Elevated ratio of urinary metabolites of thromboxane and prostacyclin is associated with adverse cardiovascular events in ADAPT.

Montine TJ, Sonnen JA, Milne G, Baker LD, Breitner JC
PLoS One. 2010 5 (2): e9340

PMID: 20174466 · PMCID: PMC2824826 · DOI:10.1371/journal.pone.0009340

Results from prevention trials, including the Alzheimer's Disease Anti-inflammatory Prevention Trial (ADAPT), have fueled discussion about the cardiovascular (CV) risks associated with non-steroidal anti-inflammatory drugs (NSAIDs). We tested the hypotheses that (i) adverse CV events reported among ADAPT participants (aged 70 years and older) are associated with increased ratio of urine 11-dehydrothromboxane B(2) (Tx-M) to 2'3-donor-6-keto-PGF1 (PGI-M) attributable to NSAID treatments; (ii) coincident use of aspirin (ASA) would attenuate NSAID-induced changes in Tx-M/PGI-M ratio; and (iii) use of NSAIDs and/or ASA would not alter urine or plasma concentrations of F(2)-isoprostanes (IsoPs), in vivo biomarkers of free radical damage. We quantified urine Tx-M and PGI-M, and urine and plasma F(2)-IsoPs from 315 ADAPT participants using stable isotope dilution assays with gas chromatography/mass spectrometry, and analyzed these data by randomized drug assignment and self-report compliance as well as ASA use. Adverse CV events were significantly associated with higher urine Tx-M/PGI-M ratio, which seemed to derive mainly from lowered PGI-M. Participants taking ASA alone had reduced urine Tx-M/PGI-M compared to no ASA or NSAID; however, participants taking NSAIDs plus ASA did not have reduced urine Tx-M/PGI-M ratio compared to NSAIDs alone. Neither NSAID nor ASA use altered plasma or urine F(2)-IsoPs. These data suggest a possible mechanism for the increased risk of CV events reported in ADAPT participants assigned to NSAIDs, and suggest that the changes in the Tx-M/PGI-M ratio was not substantively mitigated by coincident use of ASA in individuals 70 years or older.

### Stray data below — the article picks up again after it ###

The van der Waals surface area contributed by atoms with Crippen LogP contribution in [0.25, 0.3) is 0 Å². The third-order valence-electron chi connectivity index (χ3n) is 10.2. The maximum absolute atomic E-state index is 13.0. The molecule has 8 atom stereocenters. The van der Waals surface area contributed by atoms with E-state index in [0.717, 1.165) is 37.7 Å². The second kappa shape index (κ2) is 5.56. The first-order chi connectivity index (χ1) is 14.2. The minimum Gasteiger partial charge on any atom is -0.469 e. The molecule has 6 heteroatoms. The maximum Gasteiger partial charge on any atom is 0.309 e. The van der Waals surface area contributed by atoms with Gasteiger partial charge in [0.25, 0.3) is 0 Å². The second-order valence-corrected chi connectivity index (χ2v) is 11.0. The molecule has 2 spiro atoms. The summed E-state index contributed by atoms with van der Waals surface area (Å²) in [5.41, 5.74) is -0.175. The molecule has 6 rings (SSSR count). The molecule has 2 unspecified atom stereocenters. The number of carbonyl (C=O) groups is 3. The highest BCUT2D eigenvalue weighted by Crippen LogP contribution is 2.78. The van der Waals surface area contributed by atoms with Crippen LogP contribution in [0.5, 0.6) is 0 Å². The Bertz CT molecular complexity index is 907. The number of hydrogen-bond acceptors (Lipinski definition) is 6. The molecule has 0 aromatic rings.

MeSH Terms (18)

6-Ketoprostaglandin F1 alpha Aged Aged, 80 and over Alzheimer Disease Anti-Inflammatory Agents, Non-Steroidal Aspirin Cardiovascular Diseases Celecoxib Drug Therapy, Combination F2-Isoprostanes Female Humans Male Naproxen Pyrazoles Sulfonamides Thromboxane B2 Treatment Outcome

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